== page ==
I can confirm what the noble Lord, Lord Roper, said. This House will be completely at liberty. This is new and different. I hope that that reassures those noble Lords for whom this has been of greatest concern. I was grateful to the noble Lord, Lord Willoughby de Broke, for grouping on the Floor of the House as opposed to degrouping on the Floor of the House, which is the usual experience of Ministers. I am grateful to him and his colleagues who have done a lot of work on trying to condense some of the issues. I pay tribute to them for that.
The amendment deals with whether a Joint Select Committee would be more appropriate than what is being proposed. The noble Lord will not be surprised to hear that I disagree with that proposition. In both Houses we have experience of a way of looking at EU legislation that has served us well. I pay particular tribute to this House. The noble Lord was concerned that lots of legislation has been passed without scrutiny. I have checked this, and all proposals for EU legislation passed through the EU scrutiny processes in both Houses. Scrutiny overrides are much rarer than the noble Lord suggested. In 2005, there were 45 overrides. That was an exceptional year because as Parliament was dissolved, there were periods when the committees were not appointed. Parliament was operating, but the committees did not exist. I understand that that played a part in the number of overrides.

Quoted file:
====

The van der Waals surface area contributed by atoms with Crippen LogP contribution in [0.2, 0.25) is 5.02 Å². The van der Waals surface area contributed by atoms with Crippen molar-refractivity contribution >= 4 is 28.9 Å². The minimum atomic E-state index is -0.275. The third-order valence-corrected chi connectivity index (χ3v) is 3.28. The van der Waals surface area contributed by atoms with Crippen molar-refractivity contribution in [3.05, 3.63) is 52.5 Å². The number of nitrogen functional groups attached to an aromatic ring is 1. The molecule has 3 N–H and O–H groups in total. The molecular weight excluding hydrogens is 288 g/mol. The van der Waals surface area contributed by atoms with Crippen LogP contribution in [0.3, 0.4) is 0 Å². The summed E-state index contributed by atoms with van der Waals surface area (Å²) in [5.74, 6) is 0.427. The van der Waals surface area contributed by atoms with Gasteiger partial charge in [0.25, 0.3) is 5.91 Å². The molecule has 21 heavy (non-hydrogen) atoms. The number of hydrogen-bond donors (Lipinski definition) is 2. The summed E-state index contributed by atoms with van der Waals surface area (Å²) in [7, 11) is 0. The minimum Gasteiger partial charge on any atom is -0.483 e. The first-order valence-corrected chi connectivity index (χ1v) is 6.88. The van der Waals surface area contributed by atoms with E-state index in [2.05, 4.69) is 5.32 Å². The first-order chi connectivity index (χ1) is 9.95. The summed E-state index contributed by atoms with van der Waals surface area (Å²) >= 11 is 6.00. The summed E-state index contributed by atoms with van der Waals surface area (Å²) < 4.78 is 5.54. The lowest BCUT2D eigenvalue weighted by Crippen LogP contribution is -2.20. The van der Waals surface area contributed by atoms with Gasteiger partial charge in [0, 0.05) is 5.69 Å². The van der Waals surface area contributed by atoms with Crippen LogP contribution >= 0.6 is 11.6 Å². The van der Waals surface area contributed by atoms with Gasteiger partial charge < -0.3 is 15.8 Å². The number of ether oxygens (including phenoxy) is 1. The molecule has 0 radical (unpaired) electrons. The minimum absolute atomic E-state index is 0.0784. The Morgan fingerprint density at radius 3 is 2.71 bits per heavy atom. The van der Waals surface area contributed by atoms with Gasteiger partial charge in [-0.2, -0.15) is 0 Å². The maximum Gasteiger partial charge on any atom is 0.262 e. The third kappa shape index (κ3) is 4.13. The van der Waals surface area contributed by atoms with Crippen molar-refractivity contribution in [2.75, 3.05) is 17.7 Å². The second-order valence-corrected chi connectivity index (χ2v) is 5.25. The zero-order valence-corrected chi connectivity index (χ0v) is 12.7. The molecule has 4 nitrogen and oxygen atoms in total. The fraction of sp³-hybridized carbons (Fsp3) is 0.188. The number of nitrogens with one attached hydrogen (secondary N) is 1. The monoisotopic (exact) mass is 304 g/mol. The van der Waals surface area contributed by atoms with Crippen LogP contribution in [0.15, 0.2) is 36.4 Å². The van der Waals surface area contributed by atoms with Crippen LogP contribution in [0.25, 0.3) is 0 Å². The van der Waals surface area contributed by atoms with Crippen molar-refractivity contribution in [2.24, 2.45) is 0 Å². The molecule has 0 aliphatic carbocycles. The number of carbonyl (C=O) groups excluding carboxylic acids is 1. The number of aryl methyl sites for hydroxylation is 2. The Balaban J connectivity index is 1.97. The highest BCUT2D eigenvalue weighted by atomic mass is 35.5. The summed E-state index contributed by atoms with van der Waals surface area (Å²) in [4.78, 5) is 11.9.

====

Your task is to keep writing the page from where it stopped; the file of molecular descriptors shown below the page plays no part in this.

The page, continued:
The noble Lord has different statistics. I was going to suggest that I write formally on this point because it is important. His concern that the committees have the opportunity to scrutinise properly is valid, and we need to take it seriously.